Plant-derived antimicrobials reduce Listeria monocytogenes virulence factors in vitro, and down-regulate expression of virulence genes

Abhinav Upadhyay, Anup Kollanoor Johny, Mary Anne Roshni Amalaradjou, Sangeetha Ananda Baskaran, Kwang Sik Kim, Kumar Venkitanarayanan

Research output: Contribution to journalArticle

Abstract

Listeria monocytogenes (LM) is a major foodborne pathogen causing septicemia, meningitis and death in humans. LM infection is preceded by its attachment to and invasion of human intestinal epithelium followed by systemic spread. The major virulence factors in LM include motility, hemolysin and lecithinase production. Reducing LM attachment to and invasion of host tissue and production of virulence factors could potentially control listeriosis in humans. This study investigated the efficacy of sub-inhibitory concentrations (SICs, concentrations not inhibiting bacterial growth) of three, generally regarded as safe (GRAS)-status, plant-derived antimicrobial compounds in reducing LM attachment to and invasion of human colon adenocarcinoma (Caco-2) and human brain microvascular endothelial cells (HBMEC). Additionally, the effect of these compounds on the aforementioned LM virulence factors was studied. The compounds and their respective SICs used relative to their MICs were trans-cinnamaldehyde (TC 0.50. mM, 0.75. mM with the MIC of 0.90. mM), carvacrol (CR 0.50. mM, 0.65. mM with the MIC of 0.75. mM), and thymol (TY 0.33. mM, 0.50. mM with the MIC of 0.60. mM). All three-plant antimicrobials reduced LM adhesion to and invasion of Caco-2 and HBMEC (p< 0.05). The compounds also decreased LM motility, hemolysin production and lecithinase activity (p< 0.05). Real-time PCR data revealed that TC, CR, and TY down-regulated the expression of LM virulence genes by > 3.0 folds compared to controls (p< 0.05). Results suggest that TC, CR, and TY could potentially be used to control LM infection; however, in vivo studies are necessary to validate these results.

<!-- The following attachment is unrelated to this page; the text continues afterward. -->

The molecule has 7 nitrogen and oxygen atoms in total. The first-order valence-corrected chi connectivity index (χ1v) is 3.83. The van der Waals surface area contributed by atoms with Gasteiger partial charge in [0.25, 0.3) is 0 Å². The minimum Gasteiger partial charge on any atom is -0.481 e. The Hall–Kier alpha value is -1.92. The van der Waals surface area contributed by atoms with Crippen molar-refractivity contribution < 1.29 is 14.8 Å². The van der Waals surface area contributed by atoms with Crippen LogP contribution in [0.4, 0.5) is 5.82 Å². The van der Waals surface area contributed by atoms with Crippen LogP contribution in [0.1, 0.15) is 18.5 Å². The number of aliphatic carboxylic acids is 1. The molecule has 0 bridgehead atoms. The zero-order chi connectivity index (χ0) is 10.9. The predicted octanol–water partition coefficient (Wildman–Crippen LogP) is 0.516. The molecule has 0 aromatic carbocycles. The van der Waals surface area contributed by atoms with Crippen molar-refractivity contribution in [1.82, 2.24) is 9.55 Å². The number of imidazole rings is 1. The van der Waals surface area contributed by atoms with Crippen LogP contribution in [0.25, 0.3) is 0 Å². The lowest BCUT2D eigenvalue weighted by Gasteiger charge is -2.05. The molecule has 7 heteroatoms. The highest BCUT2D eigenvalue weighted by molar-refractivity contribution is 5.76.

Original languageEnglish (US)
Pages (from-to)88-94
Number of pages7
JournalInternational Journal of Food Microbiology
Volume157
Issue number1
DOIs
StatePublished - Jun 15 2012

Keywords

  • Gene regulation
  • Listeria monocytogenes
  • Plant compounds
  • Virulence

ASJC Scopus subject areas

  • Food Science
  • Microbiology

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